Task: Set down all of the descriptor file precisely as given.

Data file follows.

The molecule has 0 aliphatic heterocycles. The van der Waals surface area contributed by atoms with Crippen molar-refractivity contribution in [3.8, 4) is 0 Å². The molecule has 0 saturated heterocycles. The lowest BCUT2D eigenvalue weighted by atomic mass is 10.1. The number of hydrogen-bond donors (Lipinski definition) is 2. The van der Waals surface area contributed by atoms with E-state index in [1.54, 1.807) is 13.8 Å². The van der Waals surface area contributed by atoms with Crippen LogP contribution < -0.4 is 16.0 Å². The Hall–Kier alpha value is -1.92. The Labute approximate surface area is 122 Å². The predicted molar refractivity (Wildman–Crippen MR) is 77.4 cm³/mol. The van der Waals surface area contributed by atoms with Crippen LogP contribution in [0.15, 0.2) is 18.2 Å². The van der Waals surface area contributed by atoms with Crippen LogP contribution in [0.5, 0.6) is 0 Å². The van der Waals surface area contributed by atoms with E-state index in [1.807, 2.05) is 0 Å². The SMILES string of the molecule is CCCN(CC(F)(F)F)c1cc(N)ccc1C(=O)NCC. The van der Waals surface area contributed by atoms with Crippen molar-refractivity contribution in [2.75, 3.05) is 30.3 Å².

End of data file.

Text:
The molecule has 0 aliphatic heterocycles. The van der Waals surface area contributed by atoms with Crippen molar-refractivity contribution in [3.8, 4) is 0 Å². The molecule has 0 saturated heterocycles. The lowest BCUT2D eigenvalue weighted by atomic mass is 10.1. The number of hydrogen-bond donors (Lipinski definition) is 2. The van der Waals surface area contributed by atoms with E-state index in [1.54, 1.807) is 13.8 Å². The van der Waals surface area contributed by atoms with Crippen LogP contribution < -0.4 is 16.0 Å². The Hall–Kier alpha value is -1.92. The Labute approximate surface area is 122 Å². The predicted molar refractivity (Wildman–Crippen MR) is 77.4 cm³/mol. The van der Waals surface area contributed by atoms with Crippen LogP contribution in [0.15, 0.2) is 18.2 Å². The van der Waals surface area contributed by atoms with Crippen LogP contribution in [0.5, 0.6) is 0 Å². The van der Waals surface area contributed by atoms with E-state index in [1.807, 2.05) is 0 Å². The SMILES string of the molecule is CCCN(CC(F)(F)F)c1cc(N)ccc1C(=O)NCC. The van der Waals surface area contributed by atoms with Crippen molar-refractivity contribution in [2.75, 3.05) is 30.3 Å².